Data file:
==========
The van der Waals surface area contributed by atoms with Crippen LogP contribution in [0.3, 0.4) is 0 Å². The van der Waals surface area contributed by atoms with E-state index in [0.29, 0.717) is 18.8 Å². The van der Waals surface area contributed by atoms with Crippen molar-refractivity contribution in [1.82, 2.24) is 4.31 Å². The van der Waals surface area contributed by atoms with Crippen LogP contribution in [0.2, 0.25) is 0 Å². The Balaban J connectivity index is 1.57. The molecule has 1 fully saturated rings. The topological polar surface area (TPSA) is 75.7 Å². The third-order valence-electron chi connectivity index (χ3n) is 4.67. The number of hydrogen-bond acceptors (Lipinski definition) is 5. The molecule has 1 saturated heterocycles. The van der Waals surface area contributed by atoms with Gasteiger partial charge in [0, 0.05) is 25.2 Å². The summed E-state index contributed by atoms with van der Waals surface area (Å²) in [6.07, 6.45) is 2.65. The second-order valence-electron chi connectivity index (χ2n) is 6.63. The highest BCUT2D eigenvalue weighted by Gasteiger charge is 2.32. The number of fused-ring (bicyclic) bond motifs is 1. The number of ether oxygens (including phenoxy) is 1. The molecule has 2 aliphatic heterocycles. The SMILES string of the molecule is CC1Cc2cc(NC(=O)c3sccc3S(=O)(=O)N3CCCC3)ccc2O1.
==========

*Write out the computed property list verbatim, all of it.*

The van der Waals surface area contributed by atoms with Crippen LogP contribution in [0.3, 0.4) is 0 Å². The van der Waals surface area contributed by atoms with E-state index in [0.29, 0.717) is 18.8 Å². The van der Waals surface area contributed by atoms with Crippen molar-refractivity contribution in [1.82, 2.24) is 4.31 Å². The van der Waals surface area contributed by atoms with Crippen LogP contribution in [0.2, 0.25) is 0 Å². The Balaban J connectivity index is 1.57. The molecule has 1 fully saturated rings. The topological polar surface area (TPSA) is 75.7 Å². The third-order valence-electron chi connectivity index (χ3n) is 4.67. The number of hydrogen-bond acceptors (Lipinski definition) is 5. The molecule has 1 saturated heterocycles. The van der Waals surface area contributed by atoms with Gasteiger partial charge in [0, 0.05) is 25.2 Å². The summed E-state index contributed by atoms with van der Waals surface area (Å²) in [6.07, 6.45) is 2.65. The second-order valence-electron chi connectivity index (χ2n) is 6.63. The highest BCUT2D eigenvalue weighted by Gasteiger charge is 2.32. The number of fused-ring (bicyclic) bond motifs is 1. The number of ether oxygens (including phenoxy) is 1. The molecule has 2 aliphatic heterocycles. The SMILES string of the molecule is CC1Cc2cc(NC(=O)c3sccc3S(=O)(=O)N3CCCC3)ccc2O1.